Graduate Academic Programs
Doctoral Degree Program (PhD)
Human Performance Major, Emphasis - Biomechanics
When a good performance is achieved in a sport, this is due in part to the athlete's physical condition. But in part it is also due to the athlete's technique: to the amount of skill in the athlete's motions. The main goal of sport biomechanics is to understand the cause-effect mechanisms that make some sport techniques better than others, and ultimately to find the optimum technique.
New graduate Biomechanics students (both M.S. and Ph.D.) are admitted only every other year. They start attending classes in the Fall of even-numbered years; the application process should be started during the Fall Semester of the previous year.
Requirements for this degree are prescribed by an advisory committee for each individual student. Common requirement components include:
- Research Skills – Typically 9 credits of course work providing required skills to conduct research, such as statistical analysis. These credits to not count toward the 90 credits required in the major, minor, electives, and dissertation portions of the degree.
- Major – 30 credits minimum
- Minor – 12 to 15 credits
- Electives – 0 to 28credits (may include second major or minor)
- Dissertation – 20 to 30 credits
The main research tool in sport biomechanics is motion analysis, in which the three-dimensional (3D) locations of a number of anatomical points are obtained through film, video, or other optical/electronic methods during a sports activity, and then used as input to computer programs for the calculation of other mechanical information.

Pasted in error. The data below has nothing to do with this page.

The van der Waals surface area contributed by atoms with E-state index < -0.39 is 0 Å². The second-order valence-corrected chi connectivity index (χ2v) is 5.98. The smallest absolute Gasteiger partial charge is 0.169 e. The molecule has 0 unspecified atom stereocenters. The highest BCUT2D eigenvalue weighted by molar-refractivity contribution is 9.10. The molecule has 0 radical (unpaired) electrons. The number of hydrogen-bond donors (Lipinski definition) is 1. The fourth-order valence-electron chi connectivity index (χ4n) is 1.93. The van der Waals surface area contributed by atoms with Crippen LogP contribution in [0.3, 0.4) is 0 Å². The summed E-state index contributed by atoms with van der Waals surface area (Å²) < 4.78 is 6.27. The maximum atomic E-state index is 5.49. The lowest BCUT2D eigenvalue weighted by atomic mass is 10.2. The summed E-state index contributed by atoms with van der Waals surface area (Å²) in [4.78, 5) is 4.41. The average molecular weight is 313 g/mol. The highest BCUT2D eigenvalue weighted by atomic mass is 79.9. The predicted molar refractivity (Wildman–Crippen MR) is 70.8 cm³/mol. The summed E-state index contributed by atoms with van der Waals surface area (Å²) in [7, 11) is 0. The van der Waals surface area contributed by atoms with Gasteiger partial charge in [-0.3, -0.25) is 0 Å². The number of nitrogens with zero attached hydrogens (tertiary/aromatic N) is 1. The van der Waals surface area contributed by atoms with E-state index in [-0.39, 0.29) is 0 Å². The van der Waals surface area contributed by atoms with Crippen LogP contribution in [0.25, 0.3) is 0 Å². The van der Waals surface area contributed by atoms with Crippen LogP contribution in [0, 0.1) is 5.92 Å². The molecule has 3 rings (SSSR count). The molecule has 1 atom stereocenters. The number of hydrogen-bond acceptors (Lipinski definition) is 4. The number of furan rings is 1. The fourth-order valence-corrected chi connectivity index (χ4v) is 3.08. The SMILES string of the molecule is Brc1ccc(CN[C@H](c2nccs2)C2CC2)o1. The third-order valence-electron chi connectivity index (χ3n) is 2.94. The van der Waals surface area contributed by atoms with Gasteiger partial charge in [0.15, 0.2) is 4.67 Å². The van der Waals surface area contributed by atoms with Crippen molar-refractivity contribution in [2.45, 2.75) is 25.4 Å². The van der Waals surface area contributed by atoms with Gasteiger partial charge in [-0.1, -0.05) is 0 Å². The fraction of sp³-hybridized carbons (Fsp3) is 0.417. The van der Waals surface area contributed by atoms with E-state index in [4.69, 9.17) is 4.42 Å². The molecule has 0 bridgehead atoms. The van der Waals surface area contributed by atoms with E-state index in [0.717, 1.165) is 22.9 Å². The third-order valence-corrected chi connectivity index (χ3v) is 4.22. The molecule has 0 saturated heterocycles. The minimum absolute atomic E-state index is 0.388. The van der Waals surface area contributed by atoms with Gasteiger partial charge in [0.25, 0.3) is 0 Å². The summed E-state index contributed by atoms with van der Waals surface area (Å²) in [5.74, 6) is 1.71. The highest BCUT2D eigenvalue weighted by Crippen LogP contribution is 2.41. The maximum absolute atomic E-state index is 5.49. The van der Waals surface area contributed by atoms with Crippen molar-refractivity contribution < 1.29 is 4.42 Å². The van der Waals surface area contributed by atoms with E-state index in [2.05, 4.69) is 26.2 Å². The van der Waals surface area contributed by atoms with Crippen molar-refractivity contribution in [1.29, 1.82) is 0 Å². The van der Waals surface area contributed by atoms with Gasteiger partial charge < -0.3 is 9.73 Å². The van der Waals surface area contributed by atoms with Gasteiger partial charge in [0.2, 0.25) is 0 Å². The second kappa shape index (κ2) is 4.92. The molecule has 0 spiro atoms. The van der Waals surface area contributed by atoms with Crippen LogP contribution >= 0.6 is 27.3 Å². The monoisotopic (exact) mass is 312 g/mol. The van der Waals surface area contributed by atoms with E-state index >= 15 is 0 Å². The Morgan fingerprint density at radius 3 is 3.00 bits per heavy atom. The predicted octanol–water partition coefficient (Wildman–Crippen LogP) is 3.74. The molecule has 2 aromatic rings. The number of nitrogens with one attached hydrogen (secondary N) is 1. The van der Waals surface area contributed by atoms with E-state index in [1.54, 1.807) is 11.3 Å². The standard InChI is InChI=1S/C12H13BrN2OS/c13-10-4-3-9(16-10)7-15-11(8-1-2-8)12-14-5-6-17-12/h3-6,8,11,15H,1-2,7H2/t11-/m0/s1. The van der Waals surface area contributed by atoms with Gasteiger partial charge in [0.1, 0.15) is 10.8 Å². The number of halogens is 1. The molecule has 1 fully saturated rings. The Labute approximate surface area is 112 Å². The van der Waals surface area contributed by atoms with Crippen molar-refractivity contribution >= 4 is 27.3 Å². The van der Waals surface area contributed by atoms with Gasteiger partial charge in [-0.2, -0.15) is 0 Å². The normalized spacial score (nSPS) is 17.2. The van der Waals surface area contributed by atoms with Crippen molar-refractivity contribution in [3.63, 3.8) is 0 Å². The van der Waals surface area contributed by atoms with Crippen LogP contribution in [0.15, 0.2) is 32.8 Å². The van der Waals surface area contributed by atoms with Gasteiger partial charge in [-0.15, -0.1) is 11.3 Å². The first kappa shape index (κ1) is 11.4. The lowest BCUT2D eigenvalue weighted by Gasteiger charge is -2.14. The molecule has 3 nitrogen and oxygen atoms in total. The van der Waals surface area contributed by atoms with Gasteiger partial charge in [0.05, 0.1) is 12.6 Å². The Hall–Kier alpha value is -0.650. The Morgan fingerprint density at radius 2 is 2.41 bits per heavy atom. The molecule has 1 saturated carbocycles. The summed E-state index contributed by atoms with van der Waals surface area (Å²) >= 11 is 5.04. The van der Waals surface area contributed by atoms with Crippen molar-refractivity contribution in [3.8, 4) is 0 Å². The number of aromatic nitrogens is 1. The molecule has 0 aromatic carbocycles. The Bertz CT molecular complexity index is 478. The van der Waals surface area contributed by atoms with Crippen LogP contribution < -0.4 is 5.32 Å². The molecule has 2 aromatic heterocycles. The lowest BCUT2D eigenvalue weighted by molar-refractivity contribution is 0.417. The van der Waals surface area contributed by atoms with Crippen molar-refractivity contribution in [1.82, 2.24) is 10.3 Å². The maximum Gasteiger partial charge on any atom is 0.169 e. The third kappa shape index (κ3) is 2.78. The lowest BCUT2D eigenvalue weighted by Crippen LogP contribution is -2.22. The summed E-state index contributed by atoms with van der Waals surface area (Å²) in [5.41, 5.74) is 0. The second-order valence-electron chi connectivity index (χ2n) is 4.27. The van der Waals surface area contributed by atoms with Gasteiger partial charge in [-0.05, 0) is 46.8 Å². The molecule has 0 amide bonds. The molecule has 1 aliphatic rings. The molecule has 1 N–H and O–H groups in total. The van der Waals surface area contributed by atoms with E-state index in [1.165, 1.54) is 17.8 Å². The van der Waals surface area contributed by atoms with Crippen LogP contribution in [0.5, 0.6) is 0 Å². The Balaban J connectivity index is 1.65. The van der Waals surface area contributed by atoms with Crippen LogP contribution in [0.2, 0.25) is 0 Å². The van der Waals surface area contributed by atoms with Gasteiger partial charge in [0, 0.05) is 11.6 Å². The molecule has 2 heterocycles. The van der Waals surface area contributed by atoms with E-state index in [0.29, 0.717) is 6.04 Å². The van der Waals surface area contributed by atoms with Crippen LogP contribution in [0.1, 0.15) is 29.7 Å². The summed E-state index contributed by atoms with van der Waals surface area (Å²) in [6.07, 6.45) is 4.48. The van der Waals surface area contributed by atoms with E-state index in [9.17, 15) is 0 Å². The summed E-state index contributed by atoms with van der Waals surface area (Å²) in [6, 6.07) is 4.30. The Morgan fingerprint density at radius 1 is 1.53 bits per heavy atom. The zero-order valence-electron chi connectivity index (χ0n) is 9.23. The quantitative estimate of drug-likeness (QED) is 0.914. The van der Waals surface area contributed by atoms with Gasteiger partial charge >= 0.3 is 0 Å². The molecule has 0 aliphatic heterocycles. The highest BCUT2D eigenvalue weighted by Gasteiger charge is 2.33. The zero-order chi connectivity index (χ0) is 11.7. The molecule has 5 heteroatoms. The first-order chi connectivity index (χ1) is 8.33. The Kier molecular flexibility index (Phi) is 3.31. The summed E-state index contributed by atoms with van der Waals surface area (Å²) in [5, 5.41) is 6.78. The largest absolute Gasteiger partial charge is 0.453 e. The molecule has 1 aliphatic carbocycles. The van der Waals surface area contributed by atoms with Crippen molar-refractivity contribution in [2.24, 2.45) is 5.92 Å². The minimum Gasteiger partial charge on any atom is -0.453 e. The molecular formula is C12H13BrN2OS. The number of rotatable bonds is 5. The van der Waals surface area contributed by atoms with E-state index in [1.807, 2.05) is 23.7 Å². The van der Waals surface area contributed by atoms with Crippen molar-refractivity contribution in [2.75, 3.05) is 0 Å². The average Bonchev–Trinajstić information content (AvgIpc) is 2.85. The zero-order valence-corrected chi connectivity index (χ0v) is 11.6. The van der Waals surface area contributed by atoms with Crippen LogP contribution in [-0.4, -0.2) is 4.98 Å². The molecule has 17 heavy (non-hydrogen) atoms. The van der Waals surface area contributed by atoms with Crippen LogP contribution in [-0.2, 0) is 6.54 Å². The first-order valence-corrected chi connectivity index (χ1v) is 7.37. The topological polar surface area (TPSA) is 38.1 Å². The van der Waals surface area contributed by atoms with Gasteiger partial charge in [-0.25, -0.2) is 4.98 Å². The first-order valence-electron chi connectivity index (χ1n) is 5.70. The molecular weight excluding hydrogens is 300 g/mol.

At the Biomechanics Laboratory in the HPER Building, we develop new research methodologies for biomechanics, investigate the techniques used in a variety of sports, and apply the information obtained through this research to the improvement of the techniques of elite athletes.
Our work on methodology development has included 3D motion analysis methods, computer graphics, calculation of mechanical parameters of human motion, and computer simulation. We have analyzed the techniques used in running, jumping, and throwing in track and field, pitching and batting in baseball/softball, the tennis serve, and soccer kicking, among other sports activities. Our laboratory has received funding from USA Track and Field, the U.S. Olympic Committee, and the International Olympic Committee to analyze the techniques of elite track and field athletes in various events and to provide advice to their coaches. For further information, see: http://www.indiana.edu/~sportbm/research.html.
How to find the Biomechanics Lab (HPER 071): Turn left as you walk out of the HPER Library. At the end of the hallway, turn right, and walk through the green doors. HPER 071 is the next-to-last door on the left.
- Careers for the M.S. degree—Preparation toward Ph.D. programs; coaching
- Careers for the Ph.D. degree—University researcher/faculty member; gait analysis; sport technique consultation